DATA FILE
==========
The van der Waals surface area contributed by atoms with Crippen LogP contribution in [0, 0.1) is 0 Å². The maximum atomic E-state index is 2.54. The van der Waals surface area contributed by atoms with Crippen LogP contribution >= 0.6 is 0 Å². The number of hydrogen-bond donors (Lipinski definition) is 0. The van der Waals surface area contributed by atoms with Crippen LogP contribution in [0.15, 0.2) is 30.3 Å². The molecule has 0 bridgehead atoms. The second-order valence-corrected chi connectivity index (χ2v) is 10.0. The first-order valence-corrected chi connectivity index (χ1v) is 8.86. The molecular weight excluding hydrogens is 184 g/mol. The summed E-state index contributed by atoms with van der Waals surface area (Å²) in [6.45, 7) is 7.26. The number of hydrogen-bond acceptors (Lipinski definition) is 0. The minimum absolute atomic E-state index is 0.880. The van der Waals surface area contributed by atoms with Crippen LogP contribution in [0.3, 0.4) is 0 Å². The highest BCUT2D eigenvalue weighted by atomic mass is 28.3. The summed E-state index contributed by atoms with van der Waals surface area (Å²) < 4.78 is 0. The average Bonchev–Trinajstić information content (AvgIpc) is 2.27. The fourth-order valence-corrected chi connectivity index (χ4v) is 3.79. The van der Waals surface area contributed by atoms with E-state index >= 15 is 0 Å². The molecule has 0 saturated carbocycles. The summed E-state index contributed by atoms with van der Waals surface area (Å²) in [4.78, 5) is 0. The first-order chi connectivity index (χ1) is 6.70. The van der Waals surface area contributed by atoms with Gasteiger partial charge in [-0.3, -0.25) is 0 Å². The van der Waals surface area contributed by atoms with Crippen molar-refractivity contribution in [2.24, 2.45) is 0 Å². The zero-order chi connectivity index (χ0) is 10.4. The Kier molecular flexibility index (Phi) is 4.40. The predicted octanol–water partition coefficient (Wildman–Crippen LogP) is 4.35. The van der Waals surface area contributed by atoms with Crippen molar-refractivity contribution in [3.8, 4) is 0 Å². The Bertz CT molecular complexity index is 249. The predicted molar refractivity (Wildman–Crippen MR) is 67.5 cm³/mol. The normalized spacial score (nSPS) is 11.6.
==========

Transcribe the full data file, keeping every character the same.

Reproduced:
The van der Waals surface area contributed by atoms with Crippen LogP contribution in [0, 0.1) is 0 Å². The maximum atomic E-state index is 2.54. The van der Waals surface area contributed by atoms with Crippen LogP contribution >= 0.6 is 0 Å². The number of hydrogen-bond donors (Lipinski definition) is 0. The van der Waals surface area contributed by atoms with Crippen LogP contribution in [0.15, 0.2) is 30.3 Å². The molecule has 0 bridgehead atoms. The second-order valence-corrected chi connectivity index (χ2v) is 10.0. The first-order valence-corrected chi connectivity index (χ1v) is 8.86. The molecular weight excluding hydrogens is 184 g/mol. The summed E-state index contributed by atoms with van der Waals surface area (Å²) in [6.45, 7) is 7.26. The number of hydrogen-bond acceptors (Lipinski definition) is 0. The minimum absolute atomic E-state index is 0.880. The van der Waals surface area contributed by atoms with Crippen LogP contribution in [0.3, 0.4) is 0 Å². The highest BCUT2D eigenvalue weighted by atomic mass is 28.3. The summed E-state index contributed by atoms with van der Waals surface area (Å²) < 4.78 is 0. The average Bonchev–Trinajstić information content (AvgIpc) is 2.27. The fourth-order valence-corrected chi connectivity index (χ4v) is 3.79. The van der Waals surface area contributed by atoms with E-state index >= 15 is 0 Å². The molecule has 0 saturated carbocycles. The summed E-state index contributed by atoms with van der Waals surface area (Å²) in [4.78, 5) is 0. The first-order chi connectivity index (χ1) is 6.70. The van der Waals surface area contributed by atoms with Gasteiger partial charge in [-0.3, -0.25) is 0 Å². The van der Waals surface area contributed by atoms with Crippen molar-refractivity contribution in [2.24, 2.45) is 0 Å². The zero-order chi connectivity index (χ0) is 10.4. The Kier molecular flexibility index (Phi) is 4.40. The predicted octanol–water partition coefficient (Wildman–Crippen LogP) is 4.35. The van der Waals surface area contributed by atoms with Crippen molar-refractivity contribution in [3.8, 4) is 0 Å². The Bertz CT molecular complexity index is 249. The predicted molar refractivity (Wildman–Crippen MR) is 67.5 cm³/mol. The normalized spacial score (nSPS) is 11.6.